The Altman Z-score was developed by New York University professor Edward I. Altman in 1968. An Altman Z-score is designed to reflect the probability of a corporate default over the course of the ensuing two years. Calculating a Z-score only requires plugging in common corporate income and balance sheet values, and has proven to be remarkably accurate. According to a recent Citi Research report authored by Markus Rosgen and Yue Hin Pong, the Altman Z-score “…has a rather better track record than many other metrics. In a study done up to 1999, the model was found to be 80-90% accurate in predicting bankruptcy one year before the event.”
Interpreting a Z-score
Altman Z -scores are interpreted based on theirdistribution into three ranges:
The grey and distress zones are defined differently for emerging markets. Between 1.22-2.9 puts you in the grey zone, and a Z-score below 1.22 puts you in the distress zone.
Current Altman Z-scores
Financial analysts use normalized stock index values instead of individual corporate values to assign Altman Z-scores to sectors or countries. Citi Research compiled Altman Z-scores on a global basis and offers the rather surprising results in their report published on January 30th.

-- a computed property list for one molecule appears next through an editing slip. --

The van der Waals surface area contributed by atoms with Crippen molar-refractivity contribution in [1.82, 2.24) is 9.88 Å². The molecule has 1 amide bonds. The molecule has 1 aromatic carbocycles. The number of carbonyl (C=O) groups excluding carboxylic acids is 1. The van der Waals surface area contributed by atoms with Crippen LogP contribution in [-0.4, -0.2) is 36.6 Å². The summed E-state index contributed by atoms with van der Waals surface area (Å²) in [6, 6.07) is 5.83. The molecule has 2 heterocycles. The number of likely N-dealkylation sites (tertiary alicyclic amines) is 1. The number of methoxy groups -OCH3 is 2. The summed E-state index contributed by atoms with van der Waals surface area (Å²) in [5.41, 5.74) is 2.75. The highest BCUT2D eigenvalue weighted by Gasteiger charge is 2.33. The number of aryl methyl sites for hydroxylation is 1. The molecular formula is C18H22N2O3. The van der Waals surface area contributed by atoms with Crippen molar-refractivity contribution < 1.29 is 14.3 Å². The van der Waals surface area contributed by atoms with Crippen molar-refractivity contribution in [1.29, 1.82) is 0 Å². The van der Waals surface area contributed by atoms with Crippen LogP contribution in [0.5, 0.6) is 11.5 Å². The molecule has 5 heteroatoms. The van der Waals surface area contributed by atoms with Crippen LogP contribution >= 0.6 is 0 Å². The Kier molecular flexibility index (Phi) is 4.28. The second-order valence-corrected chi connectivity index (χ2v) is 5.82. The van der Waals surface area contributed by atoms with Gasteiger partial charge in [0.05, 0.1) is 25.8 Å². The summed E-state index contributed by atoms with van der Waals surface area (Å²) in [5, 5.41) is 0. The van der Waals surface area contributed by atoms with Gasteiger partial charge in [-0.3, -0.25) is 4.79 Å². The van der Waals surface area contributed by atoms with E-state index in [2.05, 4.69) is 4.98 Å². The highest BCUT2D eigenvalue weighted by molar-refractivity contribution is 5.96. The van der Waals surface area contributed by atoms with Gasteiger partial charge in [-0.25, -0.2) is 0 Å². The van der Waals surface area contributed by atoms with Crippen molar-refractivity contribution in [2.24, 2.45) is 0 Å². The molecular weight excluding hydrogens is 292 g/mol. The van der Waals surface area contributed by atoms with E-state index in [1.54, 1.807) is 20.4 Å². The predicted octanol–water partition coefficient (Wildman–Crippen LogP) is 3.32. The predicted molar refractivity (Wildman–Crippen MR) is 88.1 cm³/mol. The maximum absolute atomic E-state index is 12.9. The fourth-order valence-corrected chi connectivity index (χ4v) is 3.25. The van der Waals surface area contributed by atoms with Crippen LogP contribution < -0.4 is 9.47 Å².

Not surprisingly, the U.S. has the highest Z-score, but many may be surprised by the fact that the EMEA came next, followed by Asia. Latin America, Europe and Japan had the lowest Z-scores, respectively. The aggregate numbers do not indicate any area is in the distress zone. Furthermore, the EM aggregate Z-score remains well above the numbers registered between 1995 to 2003 when multiples for EM were higher than today.
The Citi report also points out that Indonesia, Mexico, South Africa have the highest Z-scores among the EM. Korea, China and Brazil come in on the next tier, but all three are still in the comfort zone and have minimal corporate default risk. The Z-scores for all other EM fall in the in the neutral zone.
On a valuation basis, Russia, Korea, HK, Poland and Thailand are all undervalued on a relative Z-score basis. The Philippines, India, Malaysia and South Africa, however, are all overvalued relative to their peers on a Z-score basis.